K. Edw. 6. Anno. 1547.
The ninth Booke containing the Actes and thyges done in the raigne of King Edward the sixt.
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Commentary on the Woodcuts
Like the imposing image at the beginning of the reign of Henry VIII, the woodcut prefacing the reign of Edward VI at the start of Book IX presents pictorial witness to the reforming achievements of the young Josiah. This is a programmatic enactment of the most important 'actes and thinges done' in Edward's reign. It celebrates, in a neat tripartite formula, the most important reforms achieved by a prince 'tender in yeares' but mature in godliness. At the top of the page in a deft compression (helped by its inserted tags) we see how churches were cleared of 'popish trumpery' by burning images, while crosses, chalices, candlesticks, mass books and other discarded ceremonial objects are being transported to banishment in the the 'ship of the Romish Church' by Catholics fleeing into exile. In the lower portion of the woodcut the young king, seated in state before his lords spiritual and temporal, hands the holy book of the word to the divines on his right, as his father had before him. On the other side, in a masterpiece of compression, a reformed church is depicted, furnished for only the two sacraments of baptism and communion. The communion table (labelled as such) is free-standing and not placed against the wall. Meanwhile the preacher (with book) in his pulpit, and the crammed congregation listening below, tell us that the service of the word is the be all and end all. The seated woman with the book is present here, just as in the scene of Latimer preaching, and the role of women in this new world is also indicated by the mother and child mounting the step nearly offstage to the right.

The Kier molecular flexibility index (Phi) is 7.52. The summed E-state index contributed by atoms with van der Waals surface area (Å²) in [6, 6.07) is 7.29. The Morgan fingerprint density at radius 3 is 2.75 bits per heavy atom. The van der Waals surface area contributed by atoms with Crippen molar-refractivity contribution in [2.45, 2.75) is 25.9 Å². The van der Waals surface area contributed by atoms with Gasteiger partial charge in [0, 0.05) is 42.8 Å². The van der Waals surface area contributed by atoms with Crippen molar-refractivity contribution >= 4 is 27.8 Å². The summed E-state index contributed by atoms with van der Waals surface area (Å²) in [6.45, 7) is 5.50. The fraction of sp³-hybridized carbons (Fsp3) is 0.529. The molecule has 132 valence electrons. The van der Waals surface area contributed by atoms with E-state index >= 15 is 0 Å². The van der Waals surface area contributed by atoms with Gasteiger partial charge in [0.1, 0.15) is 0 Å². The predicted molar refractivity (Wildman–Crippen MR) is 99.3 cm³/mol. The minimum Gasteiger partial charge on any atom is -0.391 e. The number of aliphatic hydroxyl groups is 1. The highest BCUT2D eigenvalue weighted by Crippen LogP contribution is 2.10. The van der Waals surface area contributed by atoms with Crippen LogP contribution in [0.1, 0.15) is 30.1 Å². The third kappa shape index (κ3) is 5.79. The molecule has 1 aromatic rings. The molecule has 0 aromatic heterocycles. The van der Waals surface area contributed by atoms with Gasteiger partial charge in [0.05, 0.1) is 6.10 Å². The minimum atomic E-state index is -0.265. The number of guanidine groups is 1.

MarginaliaK. Edward deliuering the Bible to the Prelats.
Marginalia1547.[Back to Top]
The raigne & tyme of K. Edward. A Fter the death of K. Henry succeded King Edward hys sonnne, beyng of the age of 9. yeres. He began hyis raigne the 28. day of Ianuary, and raigned 6. yeres, 8. moneths, and 8. dais, and deceased. an. 1553 the 6. day of Iuly. Of whose excellente vertues and singular graces wroughte in hym by the gifte of God, althoughe no- thing can be sayd enough to hys commendation: yet because the renowmed fame of such a worthy prince shall not vtterly passe our story without some gratefull remembraunce, I thought in few wordes to touch some little portion of hys prayse, taken out of great heapes of matter, which might be inferred. For to stand vpon all that might be sayd of him, it would be to long: and yet to say nothyng, it were to much vnkynd. If Kynges and Princes which haue wisely and vertuously gouerned, haue found in all ages writers to solemnise and celebrate their Actes and memory, such as neuer knew them, nor were subiect vnto them, how much thē are we English men bound not to forget our duety to kng Edward,
MarginaliaCommendation of K. Edward. a Prince although but tender in yeres, yet for his sage and mature rypenesse in witte and all princely ornamentes, as I see but few, to whom he may not be equall, so agayne I see not many, to whome he may not iustly bee preferred.